Sally Engelhart | The fastest and best four years
Farewell Column | It’s a sad truth that the best times fly by
April 25, 2012, 1:14 am·
As I write my last ever Daily Pennsylvanian article, it dawns on me that I’ve been writing to you as Scientifically Blonde for three whole years.
I’ve worked with four different editors, countless fellow columnists and written for the six classes of 2010 to 2015.
And still, it feels like mere weeks ago — not years — that I saw my first column in print.
My time at Penn has gone by in a blink.
We all know from experience that the perception of time passing is not constant. Just think about how quickly the hour of an exam can fly by or how slowly an hour-lecture can.
But what makes time race by on some occasions and drag on forever at others? For my last time, I looked towards the scientific literature to bring you the answer.
There’s definitely truth to the adage, “time flies when you’re having fun.” From the shock of the house lights coming on at Recess Lounge (what, it’s 2:30 already?) to the way that time can seem to jump from Kewder Tuesday to a hangover Sunday morning, this saying has definitely characterized my time at Penn.
But what about how the hours seem to disappear when you miserably cram in Van Pelt for tomorrow’s final? How do you explain the fact that sometimes, when you’re not having fun at all, time still seems to fly?
Simon Grondin, a researcher on time perception at the Laval University, explains that a better phrase to capture this phenomenon is, “time flies when you do not pay attention to it.”
In other words, when you pay attention to how long an event is taking, you perceive it as taking longer. Case in point, a watched pot never boils (or, a three hour seminar never ends).
The thinking here is that when you’re not paying attention to time, your brain simply perceives less of it. So, if your mental energy is devoted to doing something other than counting passing time, your brain thinks time is moving faster.
But this only looks at how we judge time passing in the moment. Another important part of time perception is how long we perceive events to be when we think about them retrospectively. Think back to spring break: was it the shortest vacation ever, or did it seem to last forever?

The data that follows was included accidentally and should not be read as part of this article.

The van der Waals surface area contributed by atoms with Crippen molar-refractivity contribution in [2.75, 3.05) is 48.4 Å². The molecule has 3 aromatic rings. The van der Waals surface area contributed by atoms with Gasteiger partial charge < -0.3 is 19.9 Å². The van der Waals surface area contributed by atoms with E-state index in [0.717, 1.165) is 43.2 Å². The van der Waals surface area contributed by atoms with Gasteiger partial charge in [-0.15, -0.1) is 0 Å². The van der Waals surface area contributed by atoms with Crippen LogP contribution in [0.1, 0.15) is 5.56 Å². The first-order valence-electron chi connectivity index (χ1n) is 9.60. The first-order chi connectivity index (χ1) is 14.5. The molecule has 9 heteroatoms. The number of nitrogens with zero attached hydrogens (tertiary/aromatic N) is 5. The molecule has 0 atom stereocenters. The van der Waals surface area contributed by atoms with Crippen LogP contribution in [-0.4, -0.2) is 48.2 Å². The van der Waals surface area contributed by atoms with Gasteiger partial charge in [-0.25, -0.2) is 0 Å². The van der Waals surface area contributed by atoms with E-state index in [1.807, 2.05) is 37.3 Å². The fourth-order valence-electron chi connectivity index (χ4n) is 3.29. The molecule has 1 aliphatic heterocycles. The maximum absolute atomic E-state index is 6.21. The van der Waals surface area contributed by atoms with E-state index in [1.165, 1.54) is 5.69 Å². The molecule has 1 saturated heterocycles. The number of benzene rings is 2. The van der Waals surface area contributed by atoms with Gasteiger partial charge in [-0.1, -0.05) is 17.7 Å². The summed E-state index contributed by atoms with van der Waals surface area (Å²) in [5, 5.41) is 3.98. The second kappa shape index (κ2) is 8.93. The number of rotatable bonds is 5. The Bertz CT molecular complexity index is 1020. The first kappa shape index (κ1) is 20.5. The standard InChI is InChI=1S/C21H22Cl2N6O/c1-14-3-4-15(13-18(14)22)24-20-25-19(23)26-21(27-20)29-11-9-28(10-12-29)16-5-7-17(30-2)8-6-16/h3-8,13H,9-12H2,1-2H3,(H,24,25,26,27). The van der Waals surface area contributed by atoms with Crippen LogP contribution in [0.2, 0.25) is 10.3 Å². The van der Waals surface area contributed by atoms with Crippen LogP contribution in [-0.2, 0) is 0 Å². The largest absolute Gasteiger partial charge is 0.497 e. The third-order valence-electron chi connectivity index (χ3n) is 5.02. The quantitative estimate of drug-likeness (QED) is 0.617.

According Claudia Hammond, author of Time Warped, our perception of the length of past events depends on how many distinct memories we accumulated during that time.
When you live a life of routine, you don’t make many distinct memories and months can seem to slip right through your hands. When you shake it up and have new experiences, you make a lot more memories and time seems to last much longer than it did.
Going through each of the 37 articles that I wrote during my career at the DP brings back a lot of lost memories and helps me feel just how long and full my years at Penn have been.
Since September 2009, I’ve taught you that beer goggles have a scientific basis (so don’t beat yourself up about Saturday night), that junk food can affect your GPA before it affects your BMI and that taking Airborne when you’re sick is a bad idea.
I’ve taught you how to use hands-only CPR to save a life, why soda is your waistline’s number-one enemy and that creating a computer engineer Barbie won’t change the gender imbalance in the hard sciences.
When I start to think about each individual memory, it can feel like I’ve been at Penn for a lifetime. But this feeling only lasts a moment. It’s still incredibly hard to acknowledge that in just a few days, my time here will be over. These have been the best four years of my life and they’ve raced by in a flash.
Part of me wants to tell you to slow down your time at Penn — to pay attention to the passing of days, weeks and months and turn your minutes into hours. But if you were constantly counting time, you wouldn’t be doing it right.
Fun is the ultimate distraction and Penn is full of it. Considering that time flies when you don’t pay attention to it, it’s no coincidence that my best four years also felt like the shortest.
It’s the ultimate catch-22 and it sucks. Having a blast during your time at Penn goes hand in hand with your time here racing by.
Sally Engelhart is a College senior from Toronto. She has appeared in The Daily Pennsylvanian as Scientifically Blonde for the last three years. Sally is taking the year to travel and plans to go to medical school next fall. Her email address is firstname.lastname@example.org.